Minds + Machines made a profit, kinda, in the first half of the year, due to the popularity of .vip in China.
The company today announced a loss of $1.9 million for the six months to June 30, compared to a $1.6 million loss in the comparable 2015 period, on revenue that was up 115% at $7.4 million.
But factoring out discontinued operations — M+M started to close its registrar and registry back-end businesses during the half — it actually managed to sneak a profit of $56,000.
Its revenue was also unaffected by one-time gains from gTLD auction losses, something which had pumped up its top line regularly for the last few years.
Chairman Guy Elliot said in a statement to the markets that M+M “has successfully been navigated out of troubled waters”.
The turnaround is due in no small part to the success of .vip, which racked up over 400,000 registrations in its first month (back in May), the large majority of which were sold to Chinese investors.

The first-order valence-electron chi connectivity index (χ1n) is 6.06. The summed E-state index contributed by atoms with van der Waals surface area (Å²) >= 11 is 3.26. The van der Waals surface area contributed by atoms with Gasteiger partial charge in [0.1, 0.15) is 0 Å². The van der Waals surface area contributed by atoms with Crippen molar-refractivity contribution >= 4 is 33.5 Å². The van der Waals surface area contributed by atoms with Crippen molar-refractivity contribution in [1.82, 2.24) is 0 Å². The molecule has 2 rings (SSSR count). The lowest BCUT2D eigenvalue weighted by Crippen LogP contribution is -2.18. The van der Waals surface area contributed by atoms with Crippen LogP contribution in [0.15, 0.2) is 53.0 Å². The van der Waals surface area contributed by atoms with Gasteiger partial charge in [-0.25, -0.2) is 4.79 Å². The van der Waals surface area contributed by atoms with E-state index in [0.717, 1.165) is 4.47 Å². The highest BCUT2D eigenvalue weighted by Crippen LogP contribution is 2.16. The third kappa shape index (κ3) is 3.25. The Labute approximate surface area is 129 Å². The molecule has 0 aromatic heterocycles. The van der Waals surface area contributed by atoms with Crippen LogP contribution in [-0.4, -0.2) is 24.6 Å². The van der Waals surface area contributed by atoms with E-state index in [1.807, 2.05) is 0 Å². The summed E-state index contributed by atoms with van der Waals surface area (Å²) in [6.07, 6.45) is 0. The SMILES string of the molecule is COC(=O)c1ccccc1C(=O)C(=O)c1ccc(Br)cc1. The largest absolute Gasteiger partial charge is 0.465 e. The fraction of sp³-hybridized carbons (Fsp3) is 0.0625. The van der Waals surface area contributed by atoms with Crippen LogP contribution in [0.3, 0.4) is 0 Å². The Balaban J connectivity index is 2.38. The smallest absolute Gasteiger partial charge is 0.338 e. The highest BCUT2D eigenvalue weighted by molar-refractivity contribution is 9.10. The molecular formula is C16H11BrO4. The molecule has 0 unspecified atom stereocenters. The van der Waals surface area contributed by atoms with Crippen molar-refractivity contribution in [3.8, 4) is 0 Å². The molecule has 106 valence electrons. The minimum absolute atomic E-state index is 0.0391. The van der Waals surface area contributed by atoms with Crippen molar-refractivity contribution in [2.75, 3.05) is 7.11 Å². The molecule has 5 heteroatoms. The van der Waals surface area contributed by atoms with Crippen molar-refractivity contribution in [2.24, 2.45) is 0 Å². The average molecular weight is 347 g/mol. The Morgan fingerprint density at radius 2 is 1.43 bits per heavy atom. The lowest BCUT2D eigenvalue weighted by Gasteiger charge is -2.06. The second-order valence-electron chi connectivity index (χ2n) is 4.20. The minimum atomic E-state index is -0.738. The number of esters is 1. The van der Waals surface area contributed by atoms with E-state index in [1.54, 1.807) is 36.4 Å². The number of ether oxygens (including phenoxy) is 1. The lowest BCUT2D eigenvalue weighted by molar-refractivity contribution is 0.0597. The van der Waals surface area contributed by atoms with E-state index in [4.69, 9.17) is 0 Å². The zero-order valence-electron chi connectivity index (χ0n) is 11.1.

The company said that $5.5 million of the $8 million in H1 billings were made in the first 21 days of .vip’s availability.
Having started 2016 with no sales in Asia whatsoever, it expects 45% of its revenue to come from China by the end of the year.
As a direct consequence of .vip’s sales, M+M has received a £5.5 million ($7.2 million) investment from Goldstream Capital Master Fund I, a Cayman Islands shell company owned by Chinese private equity firm Hony Capital.
Hony, which manages $10 billion in assets, is perhaps best known for owning the pizza restaurant chain Pizza Express, which it acquired for $1.54 billion in 2014.
According to its web site, Hony’s own investors include three large Chinese state-owned investment vehicles.
The investment deal includes clauses preventing Hony from trying to get a director on M+M’s board and/or launching a hostile takeover bid.
It will own 7.17% of M+M after buying 50 million shares at £0.13 each, assuming M+M’s simultaneously announced £13 million ($17 million) share buyback is fully subscribed.
M+M opened a subsidiary in China (a Wholly-Owned Foreign Enterprise) during the half, in order to better serve the Chinese market and comply with Chinese government regulations.
It simultaneously laid off 44% of its staff in the US — engineers no longer needed due to the shift into an almost entirely marketing-focused business — and expects to end the year with only 13 employees there.